being bigger doesn't mean you should be leading

Campaign finance reform

As a nurse, a former tax auditor and a former small business owner, I have seen that most jobs are harder to get than they are to do. The reason for this is that the consequences to the employer of hiring someone who does not perform the job well are very high. So it occasionally happens that employers demand proof of qualifications and credentials that are well beyond what the job itself actually requires. Often those holding the position will exaggerate the difficulties of a job and tout their unique capabilities to meet challenges, thereby lessening the threat to the incumbent. It is a self perpetuating cycle that raises prestige, pay and the difficulty of getting hired, but does not effect the actual job function.

Which brings us to our current crisis in Washington. Our representatives have apparently begun to believe their own self-promotion. Worse yet, we, their employers, are being confused as to what to believe about the job that we want done. Our representatives have so thoroughly mucked up the job that some of us, among the electorate, are wondering if maybe the job is really as difficult as our representatives would have us believe.

Albert Einstein stated "If you can't explain something simply, you don't understand it well. Most of the fundamental ideas of science are essentially simple, and may, as a rule, be expressed in a language comprehensible to everyone. Everything should be as simple as it can be, yet no simpler."  As an example, the entire government of the United States of America was outlined in a six-page document, that included a letter of transmittal and a ten-item addendum page. As demonstrated by their brevity and thoroughness, the representatives that adopted it understood how a free country could work. Compare that document to any document recently passed into law by our current congress. By any comparison including succinctness, clarity, forthrightness of purpose, respect for economic laws and allowance for human behavior, that one six-page document surpasses anything in recent memory. The healthcare legislation recently passed is over 2,500 pages of the most intricate and specific language that modern lawyers could compose. On length alone, it is obvious that the authors either did not understand what they were trying to explain, or were hiding their true intentions in a haystack of misdirection.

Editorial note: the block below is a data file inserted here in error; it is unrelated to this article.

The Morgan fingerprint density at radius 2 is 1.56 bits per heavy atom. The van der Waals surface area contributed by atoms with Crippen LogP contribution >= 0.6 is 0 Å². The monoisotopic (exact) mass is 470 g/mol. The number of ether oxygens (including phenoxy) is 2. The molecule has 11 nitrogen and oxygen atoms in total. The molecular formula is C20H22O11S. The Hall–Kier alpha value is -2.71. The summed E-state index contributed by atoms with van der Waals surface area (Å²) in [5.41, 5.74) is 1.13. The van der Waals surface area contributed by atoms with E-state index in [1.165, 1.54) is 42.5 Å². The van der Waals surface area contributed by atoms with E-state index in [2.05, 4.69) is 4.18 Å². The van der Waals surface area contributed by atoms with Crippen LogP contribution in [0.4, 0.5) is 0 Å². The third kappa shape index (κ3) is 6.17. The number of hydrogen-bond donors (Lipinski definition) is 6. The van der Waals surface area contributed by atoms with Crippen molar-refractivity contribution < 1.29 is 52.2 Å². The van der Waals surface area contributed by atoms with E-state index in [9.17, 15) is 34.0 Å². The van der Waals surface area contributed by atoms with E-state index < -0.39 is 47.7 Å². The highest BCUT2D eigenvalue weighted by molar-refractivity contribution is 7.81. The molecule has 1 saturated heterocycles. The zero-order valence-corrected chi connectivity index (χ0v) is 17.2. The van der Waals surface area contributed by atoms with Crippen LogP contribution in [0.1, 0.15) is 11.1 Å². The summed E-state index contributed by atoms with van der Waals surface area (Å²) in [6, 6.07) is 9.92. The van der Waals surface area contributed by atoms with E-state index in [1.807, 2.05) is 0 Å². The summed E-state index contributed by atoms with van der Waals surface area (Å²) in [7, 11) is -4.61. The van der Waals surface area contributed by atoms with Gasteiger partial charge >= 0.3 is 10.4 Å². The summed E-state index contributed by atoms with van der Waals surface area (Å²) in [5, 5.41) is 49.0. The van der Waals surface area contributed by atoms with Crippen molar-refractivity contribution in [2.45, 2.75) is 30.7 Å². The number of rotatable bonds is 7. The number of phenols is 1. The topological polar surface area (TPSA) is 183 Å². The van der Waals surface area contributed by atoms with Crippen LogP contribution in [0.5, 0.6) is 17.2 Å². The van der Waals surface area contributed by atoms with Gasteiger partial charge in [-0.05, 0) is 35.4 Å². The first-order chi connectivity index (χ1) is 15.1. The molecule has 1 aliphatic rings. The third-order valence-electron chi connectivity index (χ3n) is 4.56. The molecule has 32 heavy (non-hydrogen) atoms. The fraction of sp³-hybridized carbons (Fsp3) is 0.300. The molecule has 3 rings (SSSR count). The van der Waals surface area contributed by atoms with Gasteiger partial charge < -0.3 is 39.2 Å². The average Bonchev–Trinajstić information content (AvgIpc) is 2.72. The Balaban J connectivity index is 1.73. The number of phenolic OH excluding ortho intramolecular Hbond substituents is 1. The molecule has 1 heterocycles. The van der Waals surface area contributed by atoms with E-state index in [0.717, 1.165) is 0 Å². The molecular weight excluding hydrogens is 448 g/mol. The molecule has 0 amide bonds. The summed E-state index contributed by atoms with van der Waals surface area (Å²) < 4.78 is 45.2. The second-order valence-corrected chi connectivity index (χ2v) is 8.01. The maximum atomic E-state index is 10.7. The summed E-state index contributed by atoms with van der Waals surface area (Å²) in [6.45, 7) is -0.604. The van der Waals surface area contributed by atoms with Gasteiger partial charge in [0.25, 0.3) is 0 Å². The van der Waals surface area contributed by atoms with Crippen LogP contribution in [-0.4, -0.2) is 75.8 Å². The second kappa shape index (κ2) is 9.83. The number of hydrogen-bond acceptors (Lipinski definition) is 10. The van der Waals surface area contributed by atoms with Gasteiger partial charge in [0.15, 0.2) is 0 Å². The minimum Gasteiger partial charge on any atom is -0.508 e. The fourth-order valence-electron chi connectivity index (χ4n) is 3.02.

We, the electorate, looking at a mess such as the healthcare bill, and at the unconstitutional manner in which it was made, seek to find reason. The charitable among us say "they are really trying hard to do it right." The more cynical say " they are hiding something." Idealists say, "our representatives are really trying hard, we should support their efforts, because their intentions are good." Practical people say, "They are either too clueless or too devious and it matters neither which nor why; only that we chose the wrong people to represent us."

The job of elected official falls into the 'harder to get than to do' category because once gotten, too many decide that their main responsibility to the position is to keep it. Every once in a while we get an idealist who wants to do an admirable job for the people, but mostly it seems that politicians regard their lot as having hit the job jackpot and they won't risk rocking the boat. It works out well for them, and, if you consider that their real job is fill the role of government and prevent anyone not elected by the people from forcibly seizing control, it has worked out fairly well for us, until now.

With the current administration, we have fallen prey to single party rule. Party leaders are dictating the behavior of our representatives, under threat of not supporting those representatives in their bids to keep their positions, thus expanding the leaders’ power beyond the bounds of our constitution. This needs to be forcefully stopped, and Democrats need to take the lead in demonstrating restraint and good governance.

It is for the practical people among us to carefully choose a representative who will answer to us, the electorate, before their party. The only way to do that is to support a person from among us and keep that person independent of national party finances. It is not a matter of the job being too difficult for a normal reasonable person, or that our representatives are unqualified for the job. It is a matter of our current representative answering to the party leadership, rather than to the local electorate. It is time to vote for one from among us who will represent us, avoiding any other influence, and withstand the temptation to appear wise in the eyes of the media at the expense of their most important job, which is to represent and protect our interests as Nevadans and Americans.



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Alex Miller U.S. Senate

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